SEXTONVILLE - The walls of "The Roost" reverberated at 4 a.m. Saturday. "It's daylight in the swamp, boys!" sang Mike Purnell of Oconomowoc. "It's time to get your buck, boys, daylight in the swamp!" Those of us gathered in the rural cabin owned by Mike and his brother, Lloyd Purnell Jr., of Pewaukee knew it was coming. "He's not going to win many singing contests, but I guess it's better than an alarm clock buzzer," said Jerry Smukowski of Dousman. It's was also effective.
Hunter success was as mixed as the weather Saturday for opening day of the 2017 Wisconsin nine-day gun deer season, according to reports from around the state. Most of the state had moderate winds, temperatures above freezing and no precipitation, conditions that allowed hunters to more easily stay out in the field. But a band of rain passed through southern Wisconsin on Saturday morning.
And that's not a reference to feathered critters flying north to south. This one involves humans scattering around the Badger State in a time-honored hunter-gatherer tradition. There's nothing subtle about this movement — the participants can be identified by their bright orange parkas, vests and hats. The 2017 Wisconsin gun deer season is at hand. From Kenosha to Superior, an estimated 600,000 hunters are preparing for the season.
Muck Rack makes it simple to find people, tweets, or articles that mention any name, keyword, company, hashtag etc. We've compiled this guide to help you make the most of your search.
Selecting a term
Start searching tweets, articles from media outlets, articles mentioned in tweets, journalists'
names, titles and bios with some suggested searches:
Companies or Topics (e.g. iPhone, Microsoft)
Phrases (e.g. "cloud computing") — use quotes to keep the terms together
Twitter handles (e.g. @username) — returns those who have mentioned or replied to
Names (e.g. "David Pogue")
Hashtags (e.g. #sxsw, #london2012)
Bio details (e.g. vegan, Olympics, father)
Muck Rack's Advanced Search allows for many boolean operators.
Find results that mention multiple specified terms, use AND or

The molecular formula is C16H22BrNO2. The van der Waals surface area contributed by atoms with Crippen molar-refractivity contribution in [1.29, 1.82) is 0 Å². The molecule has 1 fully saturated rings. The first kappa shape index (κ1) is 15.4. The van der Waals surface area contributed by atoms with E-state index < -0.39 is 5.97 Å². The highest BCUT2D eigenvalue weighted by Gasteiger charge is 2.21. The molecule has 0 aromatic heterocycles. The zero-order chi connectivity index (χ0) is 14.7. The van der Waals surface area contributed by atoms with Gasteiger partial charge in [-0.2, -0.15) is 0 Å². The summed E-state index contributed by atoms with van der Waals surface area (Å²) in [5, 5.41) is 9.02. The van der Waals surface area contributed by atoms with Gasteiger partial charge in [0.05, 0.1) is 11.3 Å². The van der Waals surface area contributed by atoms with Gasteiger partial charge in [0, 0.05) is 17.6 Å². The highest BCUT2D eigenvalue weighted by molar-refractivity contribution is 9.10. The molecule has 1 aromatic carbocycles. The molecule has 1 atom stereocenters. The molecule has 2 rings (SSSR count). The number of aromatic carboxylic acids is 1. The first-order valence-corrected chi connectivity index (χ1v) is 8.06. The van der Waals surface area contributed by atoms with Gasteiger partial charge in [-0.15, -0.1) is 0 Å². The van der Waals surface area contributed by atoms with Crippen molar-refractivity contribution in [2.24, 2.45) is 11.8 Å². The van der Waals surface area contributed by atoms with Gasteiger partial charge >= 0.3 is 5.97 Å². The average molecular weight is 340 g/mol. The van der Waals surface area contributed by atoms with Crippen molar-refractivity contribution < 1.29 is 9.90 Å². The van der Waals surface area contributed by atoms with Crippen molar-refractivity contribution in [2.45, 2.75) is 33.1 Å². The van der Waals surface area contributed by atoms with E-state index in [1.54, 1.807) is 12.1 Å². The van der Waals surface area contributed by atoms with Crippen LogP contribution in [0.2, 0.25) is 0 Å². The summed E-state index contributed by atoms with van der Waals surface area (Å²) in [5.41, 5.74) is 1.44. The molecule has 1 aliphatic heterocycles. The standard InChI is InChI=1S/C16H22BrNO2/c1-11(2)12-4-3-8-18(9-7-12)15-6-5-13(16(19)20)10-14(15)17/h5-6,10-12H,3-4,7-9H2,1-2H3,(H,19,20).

+. For example, ensure each result contains both Elon Musk and Mark Zuckerberg by
searching Musk AND Zuckerberg or Musk + Zuckerberg.
Use the operators OR or , to broaden your search when you'd like either of
multiple terms to appear in results. (This is the default behavior of our search when no operators
are used). For example, results will contain either cake or cookie by searching cake OR cookie or cake,cookie
Use NOT or - to subtract results from your search. For
example, searching Disney will yield results about the Walt Disney Company as well as Walt Disney
World Resort. To exclude mentions of Disney World, search for Disney -World or Disney
When using one of these operators with a phrase, enclose it in quotation marks. For example, you can
find results about smartphones excluding Apple's iPhone 4S by searching smartphone -"iPhone
Exact case matching or punctuation
If you're searching for a brand name or keyword that relies on specific punctuation marks or capitalization, you can
find results that match your exact query by adding matchcase: before the keyword you're searching for, like matchcase:E*TRADE .
Use parentheses to separate multiple
boolean phrases. For example, to find journalists talking about having fun in Disney World or
Disneyland, search for ("disney world" OR disneyland) AND fun.
An asterisk can be used to search for any variation of a root word truncated by the asterisk. For example, searching for admin* will return results for administrator, administration, administer, administered, etc.
A near operator is an AND operator where you can control the distance between the words. You can vary the distance the near operation uses by adding a forward slash and number (between 0-99) such as strawberries NEAR/10 "whipped cream", which means the strawberries must exist within 10 words of "whipped cream".